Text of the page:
This spring I bought chickens. Chicks really, gold-barred wyandotts, Australorps, and Amber-links. They're getting big now, but not yet mature.
I've never raised chickens before, and I thought it would be interesting. It has been.
I built a small enclosure off of one side of my garden, which is fenced in. A pair of hawks nest in a large sycamore tree nearby every year, so the Chicken Containment Facility is completely closed in with chicken wire. I also went down into the ground about a foot with heavier gauge fence to discourage diggers-under. We have foxes, raccoons, opossums, mink, coyotes and stray dogs, but I haven't lost anybody yet.
I just let the chickens have free range during the day. I give them some food in the morning, and they roam the yard around the house and forage for themselves all day. At night I shake the feed cup and they come running. Then I lead them back to the C.C.F and lock them up.
It's hysterical having a mob of chickens follow you around the yard. They have a large range of vocalizations. They beep and honk, and yodel. It's like having a horde of clown cars driven by Tusken Raiders chasing you.
They aren't very bright, but they're not as stupid as I expected either. At least where it comes to food. They're tenacious once they make a food-related association.
I have an outdoor cat whom I saved from the side of the road in a fit of short sighted benevolence. He's never allowed in because he'll spray on everything in an instant. I just call him, "Spare Cat", and remind the indoor cats that they can be replaced.
As soon as the chickens have finished their morning feed, they race for the back porch and bully Spare Cat away from his cat food. It's funny to see a cat chased off by a pack of flightless thug birds.
"Funny, " you say, " But what does this have to do with D&D?"
Just wait for it. I'm getting there.
Okay, a while ago, I was reading a thread at Dragonsfoot, or Knights&Knaves, I don't remember which now. Somebody, maybe Wheggi, put up a scan from, I believe a basic rulebook, that he'd bought used.
In it, the former owner had revised the dungeon random encounter chart with some notes of his own. He'd crossed out some of the random monsters and substituted new ones.
One of the new encounters was listed as, "Chicken."
This started a conversation about just what sort of chicken a group of adventurers might encounter in the depths of the dungeon.
Well, I'll tell you what sort of chicken.
Ladies and gentlemen, I give you the Gorecock of the Underdark. Also known as, the Dread Dungeon Chicken!
Frequency: very rare
No. appearing: 6-24
Armor class: 5
Hit dice: 1+2
% in lair: 50%
Treasure type: nil
No. of attacks: 3 per round
Special attacks: Crow, (Save or lose balance due to disorientation.)
Special defenses: nil
Magic resistance: standard
Intelligence: Animal, barely
Alignment: neutral evil
Size: S, (40-50lbs)
Psionic ability: nil
The learned Scholarchs of Delleb's Grand Library-Temple, who often fair forth to smite ignorance and scourge the unthinking, hold it as common wisdom that it is the will of the Gods that life take many forms. Why it is so that so many of these forms must be inimical to man, they cannot say. It seems that in Greyhawk, even the most harmless and bucolic creatures often assume forms less benign.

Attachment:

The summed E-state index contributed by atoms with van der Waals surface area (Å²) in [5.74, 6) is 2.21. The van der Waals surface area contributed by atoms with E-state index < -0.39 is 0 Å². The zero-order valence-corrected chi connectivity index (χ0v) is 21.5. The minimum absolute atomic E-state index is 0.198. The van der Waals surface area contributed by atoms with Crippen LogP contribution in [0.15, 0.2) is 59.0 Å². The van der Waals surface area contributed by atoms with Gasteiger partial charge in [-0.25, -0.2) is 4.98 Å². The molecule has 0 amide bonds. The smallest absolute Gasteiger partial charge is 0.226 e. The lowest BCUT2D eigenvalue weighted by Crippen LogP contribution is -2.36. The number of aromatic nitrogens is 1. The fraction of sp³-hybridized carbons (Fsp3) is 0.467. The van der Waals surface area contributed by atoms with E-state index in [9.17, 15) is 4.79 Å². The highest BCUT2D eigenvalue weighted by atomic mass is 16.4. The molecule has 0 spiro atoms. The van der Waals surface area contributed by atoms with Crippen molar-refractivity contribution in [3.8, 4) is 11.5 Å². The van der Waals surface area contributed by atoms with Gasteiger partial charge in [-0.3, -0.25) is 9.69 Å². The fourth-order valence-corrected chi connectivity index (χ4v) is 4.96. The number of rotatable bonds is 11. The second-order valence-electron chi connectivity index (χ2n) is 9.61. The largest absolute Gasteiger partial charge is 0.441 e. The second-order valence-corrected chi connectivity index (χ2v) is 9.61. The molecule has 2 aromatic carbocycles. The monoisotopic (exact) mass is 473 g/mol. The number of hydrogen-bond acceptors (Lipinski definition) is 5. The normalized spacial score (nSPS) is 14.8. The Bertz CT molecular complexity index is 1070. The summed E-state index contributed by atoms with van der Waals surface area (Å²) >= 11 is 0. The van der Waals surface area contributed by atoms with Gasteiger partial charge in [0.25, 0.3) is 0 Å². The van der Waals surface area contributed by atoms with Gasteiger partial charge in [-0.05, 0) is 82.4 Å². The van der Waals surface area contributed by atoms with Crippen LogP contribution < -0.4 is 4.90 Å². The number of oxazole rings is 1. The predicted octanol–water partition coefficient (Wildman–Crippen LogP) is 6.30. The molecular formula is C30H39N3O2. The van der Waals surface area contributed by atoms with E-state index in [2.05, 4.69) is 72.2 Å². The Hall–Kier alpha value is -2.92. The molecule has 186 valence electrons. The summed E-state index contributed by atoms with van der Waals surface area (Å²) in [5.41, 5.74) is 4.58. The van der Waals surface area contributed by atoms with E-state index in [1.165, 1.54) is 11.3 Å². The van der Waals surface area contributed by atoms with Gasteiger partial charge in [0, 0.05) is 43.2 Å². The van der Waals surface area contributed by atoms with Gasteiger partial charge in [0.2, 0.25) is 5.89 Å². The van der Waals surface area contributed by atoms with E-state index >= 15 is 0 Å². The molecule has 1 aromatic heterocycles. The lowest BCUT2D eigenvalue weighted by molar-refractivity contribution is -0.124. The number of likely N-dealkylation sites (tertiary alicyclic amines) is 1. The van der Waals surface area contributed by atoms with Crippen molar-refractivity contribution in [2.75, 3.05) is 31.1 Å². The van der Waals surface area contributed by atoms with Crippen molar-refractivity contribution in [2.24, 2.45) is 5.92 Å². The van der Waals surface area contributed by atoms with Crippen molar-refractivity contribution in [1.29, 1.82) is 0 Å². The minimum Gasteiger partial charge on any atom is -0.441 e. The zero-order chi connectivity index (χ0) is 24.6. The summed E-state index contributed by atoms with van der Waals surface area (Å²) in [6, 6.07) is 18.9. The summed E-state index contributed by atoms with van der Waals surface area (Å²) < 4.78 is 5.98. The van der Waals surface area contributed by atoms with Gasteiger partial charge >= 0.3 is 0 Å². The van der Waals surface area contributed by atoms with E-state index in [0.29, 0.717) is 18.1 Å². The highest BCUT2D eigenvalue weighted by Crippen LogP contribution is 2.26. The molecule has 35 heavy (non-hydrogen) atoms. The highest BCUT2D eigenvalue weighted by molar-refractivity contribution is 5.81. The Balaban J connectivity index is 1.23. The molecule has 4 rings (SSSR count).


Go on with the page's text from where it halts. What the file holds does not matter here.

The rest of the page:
So it is that, deep beneath the warm and lighted surface of the Oerth, the weird and untamed thaumaturgic radiations of the Underdark have worked a strange and malignant transformation upon even the common Pasture Fowl of the surface world.
The result of this metamorphosis? The dreadful Gorecock of the Underdark.
Though the ancestors of the Gorecock may have been ordinary yard fowl, their descendants bear them only a general resemblance.
The Gorecock's heavy, black feathers have become tough and horny, giving it good protection from attack. It is armed with terrible slashing talons and spurs, as well as an atavistic, serrated beak.
When first encountered, a gorecock will leap to the attack, clawing with both feet at once, and always choosing the nearest target.
If a gorecock's first attack does damage, it will automatically continue the fight. If it should miss, or take damage itself, there is a 50% chance it will break off the attack and flee with it's hens.
If the gorecock attacks with surprise, and hits successfully, the target must save vs paralysis or stumble and fall to the ground. This is not a power of the gorecock, simply the result of being unprepared for the impact of an enraged tunnel rooster.
The gorecock does have one special attack, though it is not itself aware of it's ability. In the stone confines of the dungeon, or the caverns it inhabits, the crow of the gorecock is ear-piercing and disorienting. Those withing 20' of a gorecock when it crows must save vs breath weapon or suffer loss of balance and confusion. This results in a -3 to hit penalty for three rounds, plus spell casting or psionics will not be possible for the same amount of time.
The gorecock is not intelligent enough to use it's crow deliberately. It simply screams out of excitement. There is a 25% chance per round of combat that the gorecock will crow.
If at any time, a combatant should fall to the ground, due to injuries, or the effects of the gorecocks crow, the rest of the flock, the gorehens and chicks, will rush to attack with great speed and vigor. They will mob the injured target, and depending on it's size, it will suffer at least six attacks per round until it recovers it's feet, or the flock is driven off. Gorehens and chicks do only 1 point of damage per attack and recieve only 1 attack per round.
a little wisdom
8 hours ago